Blowing smoke on trailer fees
Fees harm investors. Here are the facts
Fees harm investors. Here are the facts
In the buildup to the regulatory review of trailer fees in Canada, the mutual fund industry is trying to wage an ill-advised battle of misinformation. And one of the key tactics in this battle is to dispute facts and studies, including one I co-authored, that have proven beyond a doubt the detrimental effect of these fees.
At the risk of making an analogy to the cigarette industry and early denial of the harm caused by cigarettes, I hope we stop blowing smoke and make use of the information and data provided by the mutual fund industry that clearly show trailer fees harm Canadian investors.
For investors who have not been following these developments, the Canadian Securities Administrators are calling for suggestions on how to value the price of advice when trailers, an embedded fee that compensates advisors directly for sales, are done away with. In a recent letter to the Ontario Securities Association, the Investment Funds Industry of Canada (IFIC) revisited its argument that studies have failed to prove harm.
Let’s take a closer look at the contents of that letter, sent regarding CSA Consultation Paper 33-404: Proposals to Enhance the Obligations of Advisers, Dealers, and Representatives toward Their Clients. On page 25, the IFIC letter states: “Limitations of Conflict of Interest Research: While it is important to consider the evidence cited in the Consultation Paper, it is also important to consider the limitations of the quoted studies.
“With respect to conflicts of interest research, a great deal of weight is put on aggregated fund-level analyses. This sort of research, using regression analyses, can identify interesting trends that may warrant further examination. For example, the Dissection of mutual funds fees, flows and performance (Cumming et. al., 2015) study demonstrates that compensation models may impact the flow-performance sensitivity.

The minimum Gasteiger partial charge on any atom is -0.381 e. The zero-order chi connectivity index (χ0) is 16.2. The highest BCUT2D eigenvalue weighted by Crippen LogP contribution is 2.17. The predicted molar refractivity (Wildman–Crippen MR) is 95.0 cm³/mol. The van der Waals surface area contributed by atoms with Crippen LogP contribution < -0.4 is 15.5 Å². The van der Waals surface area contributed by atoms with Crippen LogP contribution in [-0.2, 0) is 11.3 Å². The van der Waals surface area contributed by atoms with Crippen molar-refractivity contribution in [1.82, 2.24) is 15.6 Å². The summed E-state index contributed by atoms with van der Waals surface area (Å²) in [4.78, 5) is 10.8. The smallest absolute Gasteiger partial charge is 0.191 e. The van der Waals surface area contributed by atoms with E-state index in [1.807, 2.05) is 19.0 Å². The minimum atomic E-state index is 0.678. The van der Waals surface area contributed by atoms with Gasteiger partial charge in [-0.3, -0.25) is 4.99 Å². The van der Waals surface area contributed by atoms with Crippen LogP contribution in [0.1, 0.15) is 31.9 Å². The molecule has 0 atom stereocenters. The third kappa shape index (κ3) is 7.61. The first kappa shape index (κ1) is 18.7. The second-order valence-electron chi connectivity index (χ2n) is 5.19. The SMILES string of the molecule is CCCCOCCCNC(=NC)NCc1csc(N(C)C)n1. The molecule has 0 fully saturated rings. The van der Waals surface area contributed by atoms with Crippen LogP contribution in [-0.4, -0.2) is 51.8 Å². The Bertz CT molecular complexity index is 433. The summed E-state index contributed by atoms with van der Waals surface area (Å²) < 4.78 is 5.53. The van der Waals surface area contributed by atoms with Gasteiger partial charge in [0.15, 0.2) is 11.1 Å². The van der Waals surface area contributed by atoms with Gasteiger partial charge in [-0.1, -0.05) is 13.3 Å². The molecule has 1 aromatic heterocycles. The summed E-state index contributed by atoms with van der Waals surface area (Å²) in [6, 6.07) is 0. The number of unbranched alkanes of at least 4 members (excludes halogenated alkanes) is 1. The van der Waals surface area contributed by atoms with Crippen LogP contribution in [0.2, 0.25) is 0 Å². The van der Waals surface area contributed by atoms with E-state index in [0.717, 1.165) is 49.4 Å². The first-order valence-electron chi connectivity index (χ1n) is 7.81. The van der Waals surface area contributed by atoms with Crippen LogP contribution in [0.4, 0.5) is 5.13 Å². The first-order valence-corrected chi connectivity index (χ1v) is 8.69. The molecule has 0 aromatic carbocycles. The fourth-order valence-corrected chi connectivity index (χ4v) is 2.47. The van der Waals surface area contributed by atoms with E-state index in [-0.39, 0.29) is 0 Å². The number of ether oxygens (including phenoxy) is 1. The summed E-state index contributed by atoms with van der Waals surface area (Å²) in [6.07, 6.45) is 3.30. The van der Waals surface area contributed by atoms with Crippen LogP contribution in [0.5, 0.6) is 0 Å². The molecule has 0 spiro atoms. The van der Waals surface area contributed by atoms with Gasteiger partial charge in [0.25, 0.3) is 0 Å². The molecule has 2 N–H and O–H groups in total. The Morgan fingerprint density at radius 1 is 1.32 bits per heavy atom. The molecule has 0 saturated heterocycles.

“While this might be indicative of the presence of conflict it certainly does not prove conflict. On the fund level, the report found that the relationship – of better past performing funds generating higher sales – is less strong for funds that pay trailers compared to fee-based funds.
“However, because this analysis lacks portfolio-level data it is impossible to know if this relationship is harming or even benefiting investors in the long-run. A specific fund may play many roles in the overall client portfolio. Long-term longitudinal research would need to consider the role that a specific fund (and the associated compensation model) plays in the total client portfolio performance, risk management and compensation to conclude that a conflict exists.”
In short, IFIC is critiquing our paper “Dissection of mutual funds fees, flows and performance” (co-authored with Sofia Johan and Yelin Zhang at York University’s Schulich School of Business) by saying it is inconclusive due to the type of data we examine. While we strongly believe that IFIC has every right to question studies that may affect it as an organization and its members, we would be remiss if we didn’t further explain why this most recent IFIC critique is grossly mistaken and misleading.
Previously, IFIC engaged in a critique of our work by releasing a competing report that they commissioned from Investor Economics. Importantly, note that the data in the IFIC commission Investor Economics report uses the exact same type of data that IFIC criticizes in the Cumming et al., 2015 report. So, IFIC critiques the type of data used in our study while at the same time uses the same type of data to support their lobbying efforts when they think that conclusions warrant.
We previously commented on the empirical methods in the Investor Economics report in our comment letter on the OSC webpage entitled “Frequently Asked Questions about the Dissection of Mutual Fund Fees, Flows and Performance Report”, and as such I will not repeat those comments here. Instead, here I focus on the latest IFIC critique quoted above.